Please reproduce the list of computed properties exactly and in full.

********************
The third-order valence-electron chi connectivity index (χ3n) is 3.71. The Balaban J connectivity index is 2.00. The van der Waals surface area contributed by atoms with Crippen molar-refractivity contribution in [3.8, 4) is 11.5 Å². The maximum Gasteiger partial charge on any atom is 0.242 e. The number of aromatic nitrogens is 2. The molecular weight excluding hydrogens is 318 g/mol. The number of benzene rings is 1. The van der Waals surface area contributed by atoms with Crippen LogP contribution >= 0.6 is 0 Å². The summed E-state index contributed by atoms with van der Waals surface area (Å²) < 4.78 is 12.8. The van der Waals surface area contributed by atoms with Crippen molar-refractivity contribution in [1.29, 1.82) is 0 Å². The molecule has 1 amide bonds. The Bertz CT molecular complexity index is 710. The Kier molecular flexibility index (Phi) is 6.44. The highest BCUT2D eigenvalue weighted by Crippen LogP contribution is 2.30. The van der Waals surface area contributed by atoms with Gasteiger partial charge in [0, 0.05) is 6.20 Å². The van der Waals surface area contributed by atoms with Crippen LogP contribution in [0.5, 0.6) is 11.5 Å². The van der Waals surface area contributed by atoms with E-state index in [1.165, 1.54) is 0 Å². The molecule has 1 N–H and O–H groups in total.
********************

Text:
The third-order valence-electron chi connectivity index (χ3n) is 3.71. The Balaban J connectivity index is 2.00. The van der Waals surface area contributed by atoms with Crippen molar-refractivity contribution in [3.8, 4) is 11.5 Å². The maximum Gasteiger partial charge on any atom is 0.242 e. The number of aromatic nitrogens is 2. The molecular weight excluding hydrogens is 318 g/mol. The number of benzene rings is 1. The van der Waals surface area contributed by atoms with Crippen LogP contribution >= 0.6 is 0 Å². The summed E-state index contributed by atoms with van der Waals surface area (Å²) < 4.78 is 12.8. The van der Waals surface area contributed by atoms with Crippen molar-refractivity contribution in [1.29, 1.82) is 0 Å². The molecule has 1 amide bonds. The Bertz CT molecular complexity index is 710. The Kier molecular flexibility index (Phi) is 6.44. The highest BCUT2D eigenvalue weighted by Crippen LogP contribution is 2.30. The van der Waals surface area contributed by atoms with Gasteiger partial charge in [0, 0.05) is 6.20 Å². The van der Waals surface area contributed by atoms with Crippen LogP contribution in [0.5, 0.6) is 11.5 Å². The van der Waals surface area contributed by atoms with E-state index in [1.165, 1.54) is 0 Å². The molecule has 1 N–H and O–H groups in total.